We want, in what follows, to take

the example of an elevator, because it is a simple

example, which corresponds to the knowledge, on

structures and on internal forces that we have learned up to now.

So, on an elevator, we have a cable

which links the elevator to the upper part of the building.

And this cable,

is used both to make the elevator go up and go down, but

also to support it, and thus, to insure the safety of its occupants.

Well, let's think for a while, what does it

mthe service limit state mean for an elevator ?

Well, it clearly means to be able to easily enter in

and exit from the elevator.

Let's say that if when the elevator is full and that it

arrives at a given floor, it is two or three centimeters too low, there is

a significant risk that the people are going to trip over

the ground at the exit, and this, it is

something which is not good for the usage.

So we want that the elevator arrive quite accurately at the level of the floor.

Conversely, we absolutely want to avoid, for the ultimate limit state,

we absolutely want to avoid failure.

That is to say, the fracture of the cable, and obviously,

with as consequence, the risk of fall of the elevator.

So, it is clear enough.

Now, we are going to see, how we can,

with the tools that we know, solve this problem.

Let's start by the service limit state. I remind you that it is abbreviated ELS.

We have, here, put some data about this elevator.

First, we have two elements in the elevator, the self-weight

G which corresponds to the self-weight of the cabin.

Its value is given as 10 kiloNewtons.

That is to say that the maker told us,

well, the elevator that we are going to deliver,

will weigh 10 kiloNewtons. And then, there is the number of persons

that we can put in the elevator, who are 10 persons of 80 kilograms, it

corresponds to 800 kilograms. That is to say 8 kiloNewtons of force.

Let's now think about the case of the cabin.

It is very easy to adjust the cabin when it

is empty, for it to stop, exactly at the level of the floors,

isn't it ?

What we wish, is now that, if this, if in

this empty cabin, we add 10 persons, then, 8 kiloNewtons.

Well, this cubicle, goes down to not more, to not more than delta l equal to 10 millimeters.

We consider than 10 millimeters, it is acceptable.

People are going to raise a little bit their foot.

And if the cabin is too high, or too low of 10 millimeters,

then there will not be any problems for the use of the elevator.

Now, we need another data.

It is the length of the cable, and for this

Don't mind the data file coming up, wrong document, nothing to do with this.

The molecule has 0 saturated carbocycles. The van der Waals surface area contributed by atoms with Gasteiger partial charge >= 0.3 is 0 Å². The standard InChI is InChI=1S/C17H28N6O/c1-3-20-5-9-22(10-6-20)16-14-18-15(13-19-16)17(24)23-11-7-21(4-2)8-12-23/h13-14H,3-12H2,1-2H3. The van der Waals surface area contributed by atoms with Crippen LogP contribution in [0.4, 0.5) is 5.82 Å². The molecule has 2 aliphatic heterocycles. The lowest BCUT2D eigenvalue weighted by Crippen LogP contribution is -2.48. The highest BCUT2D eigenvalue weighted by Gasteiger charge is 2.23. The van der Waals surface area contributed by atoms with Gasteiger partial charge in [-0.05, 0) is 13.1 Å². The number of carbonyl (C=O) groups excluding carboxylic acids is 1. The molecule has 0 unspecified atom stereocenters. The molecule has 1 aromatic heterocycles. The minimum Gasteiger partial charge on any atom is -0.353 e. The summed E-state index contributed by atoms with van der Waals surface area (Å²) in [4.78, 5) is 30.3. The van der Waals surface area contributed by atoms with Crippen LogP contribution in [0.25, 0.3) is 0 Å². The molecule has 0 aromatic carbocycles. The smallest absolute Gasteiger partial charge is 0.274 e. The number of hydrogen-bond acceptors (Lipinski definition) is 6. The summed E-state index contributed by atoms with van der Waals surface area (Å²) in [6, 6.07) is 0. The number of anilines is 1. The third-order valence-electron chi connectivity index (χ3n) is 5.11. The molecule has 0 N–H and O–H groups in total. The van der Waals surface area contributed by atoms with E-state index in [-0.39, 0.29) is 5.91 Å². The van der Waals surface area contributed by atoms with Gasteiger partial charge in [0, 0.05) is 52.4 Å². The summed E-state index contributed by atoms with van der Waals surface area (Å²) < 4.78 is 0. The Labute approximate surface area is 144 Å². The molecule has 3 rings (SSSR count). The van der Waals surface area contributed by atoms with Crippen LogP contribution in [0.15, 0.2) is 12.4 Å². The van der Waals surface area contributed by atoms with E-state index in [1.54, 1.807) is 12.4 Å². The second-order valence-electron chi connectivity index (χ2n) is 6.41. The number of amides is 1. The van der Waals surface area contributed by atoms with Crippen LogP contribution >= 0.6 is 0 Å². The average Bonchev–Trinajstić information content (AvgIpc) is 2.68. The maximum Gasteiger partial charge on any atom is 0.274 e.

exercise, we are going to take a length of 50 meters.

Then, when the cabin is in the

stationary position and it is empty, it is at position 0.

And then, it is going to go down of delta l,

when we are going to place the loads Q inside.

I put only one man.

Obviously, there would be ten persons.

And delta l, we know, has to be less than or equal to 10 millimeters.

How can we solve this ?

Well, using the formulae which we have seen previously.

We know

that epsilon is equal to delta l over l.

Then, delta l, we know it, not more than 10 millimeters.

l, 50 meters.

Thus, we can calculate epsilon.

What we know, on the other hand, it is that E the modulus of elasticity, our cabin,

I forgot to mention it, is made by steel.

Then the modulus of elasticity

is equal to 205 000 Newtons per square millimeter.

As we know, it is equal to sigma over epsilon.

Then epsilon, we know it, we just have seen it before.

But, we do not know sigma. Then, we can get sigma

equals to E times epsilon equals

to E times delta l over l.

Sigma being the stress in the cable.

How can we get it ? The stress in the cable is, is equal

to the internal force in the cable, divided by the section of the cable.

And it is thus equal

to E times delta l over l. What is the value of N ?

In our case, N is equal to the load of the occupants.

That is to say the 8 kiloNewtons that we

are going to add from the stationary position.

The weight of the cubicle does not play a role in this, in this case.

Since we know N, what, what are we looking for ?

We are looking for A, we get

that A is equal to N over E

times L over delta l. Here, I believe that we know everything.

Thus, we can substitute. N is equal to 8,000 Newtons.

We have to be careful, with the units. I am going to do

everything, in Newtons and in millimeters. The length is thus equal to 50,000 millimeters

divided by the modulus of elasticity of steel which is equal to

205,000 times the limit of 10 millimeters.

And all this, if I calculate it,

it is equal to 195 square millimeters

Then, how to get

the diameter of a cable whose we know the area ?

So, everyone knows the area of a cable, as pi r squared.

For us, it is much easier, for the

rest of this course, to use a very

similar formula which says that the area of a circle

is pi times the diameter squared, divided by 4.

If you try it mathematically, you will see that

it is equal to pi r squared, we do not use the radius, because we cannot

really measure the radius easily. So, what does it mean ?

It means that D is equal to the square root of 4 times A over pi.

And this number is roughly equal to 16 millimeters.

Thus, for the service limit state, it is necessary

that the diameter of the cable of the elevator should be 16 millimeters.

We can now deal with the ultimate limit state.

You remember of the idealized stress-strain

diagram, with, here, the value fs for steel.

But it is clear that when we buy steel,

we do not know if it is going to be exactly as

good as it should, as it should be.

On the other hand, it is very true within the framework of the case of the elevator.

Maybe it is going to wear out, with time.

Then, what we are going to do, it is that the

dimensioning is going to take place at a lower level.